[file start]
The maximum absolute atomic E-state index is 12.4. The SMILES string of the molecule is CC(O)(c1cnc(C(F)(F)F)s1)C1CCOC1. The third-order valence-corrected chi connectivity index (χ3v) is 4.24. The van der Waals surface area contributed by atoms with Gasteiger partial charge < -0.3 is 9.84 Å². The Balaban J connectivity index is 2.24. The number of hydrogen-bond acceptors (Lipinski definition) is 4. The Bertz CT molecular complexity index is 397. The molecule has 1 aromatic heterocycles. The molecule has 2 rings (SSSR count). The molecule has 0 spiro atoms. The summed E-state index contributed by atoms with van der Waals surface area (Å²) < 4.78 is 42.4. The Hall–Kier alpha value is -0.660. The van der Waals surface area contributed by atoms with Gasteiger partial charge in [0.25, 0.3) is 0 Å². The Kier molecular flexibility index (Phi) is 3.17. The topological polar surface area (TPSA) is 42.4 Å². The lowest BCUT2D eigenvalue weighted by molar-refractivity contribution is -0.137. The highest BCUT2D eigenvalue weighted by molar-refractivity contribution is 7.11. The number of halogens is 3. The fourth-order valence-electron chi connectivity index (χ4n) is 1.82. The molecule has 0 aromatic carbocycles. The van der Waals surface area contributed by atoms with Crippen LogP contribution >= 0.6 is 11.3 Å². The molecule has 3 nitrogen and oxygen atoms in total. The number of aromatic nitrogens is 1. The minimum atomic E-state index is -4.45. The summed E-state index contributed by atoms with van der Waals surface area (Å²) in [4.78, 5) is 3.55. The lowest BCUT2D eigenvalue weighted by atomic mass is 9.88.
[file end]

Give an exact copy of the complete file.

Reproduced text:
The maximum absolute atomic E-state index is 12.4. The SMILES string of the molecule is CC(O)(c1cnc(C(F)(F)F)s1)C1CCOC1. The third-order valence-corrected chi connectivity index (χ3v) is 4.24. The van der Waals surface area contributed by atoms with Gasteiger partial charge < -0.3 is 9.84 Å². The Balaban J connectivity index is 2.24. The number of hydrogen-bond acceptors (Lipinski definition) is 4. The Bertz CT molecular complexity index is 397. The molecule has 1 aromatic heterocycles. The molecule has 2 rings (SSSR count). The molecule has 0 spiro atoms. The summed E-state index contributed by atoms with van der Waals surface area (Å²) < 4.78 is 42.4. The Hall–Kier alpha value is -0.660. The van der Waals surface area contributed by atoms with Gasteiger partial charge in [0.25, 0.3) is 0 Å². The Kier molecular flexibility index (Phi) is 3.17. The topological polar surface area (TPSA) is 42.4 Å². The lowest BCUT2D eigenvalue weighted by molar-refractivity contribution is -0.137. The highest BCUT2D eigenvalue weighted by molar-refractivity contribution is 7.11. The number of halogens is 3. The fourth-order valence-electron chi connectivity index (χ4n) is 1.82. The molecule has 0 aromatic carbocycles. The van der Waals surface area contributed by atoms with Crippen LogP contribution >= 0.6 is 11.3 Å². The molecule has 3 nitrogen and oxygen atoms in total. The number of aromatic nitrogens is 1. The minimum atomic E-state index is -4.45. The summed E-state index contributed by atoms with van der Waals surface area (Å²) in [4.78, 5) is 3.55. The lowest BCUT2D eigenvalue weighted by atomic mass is 9.88.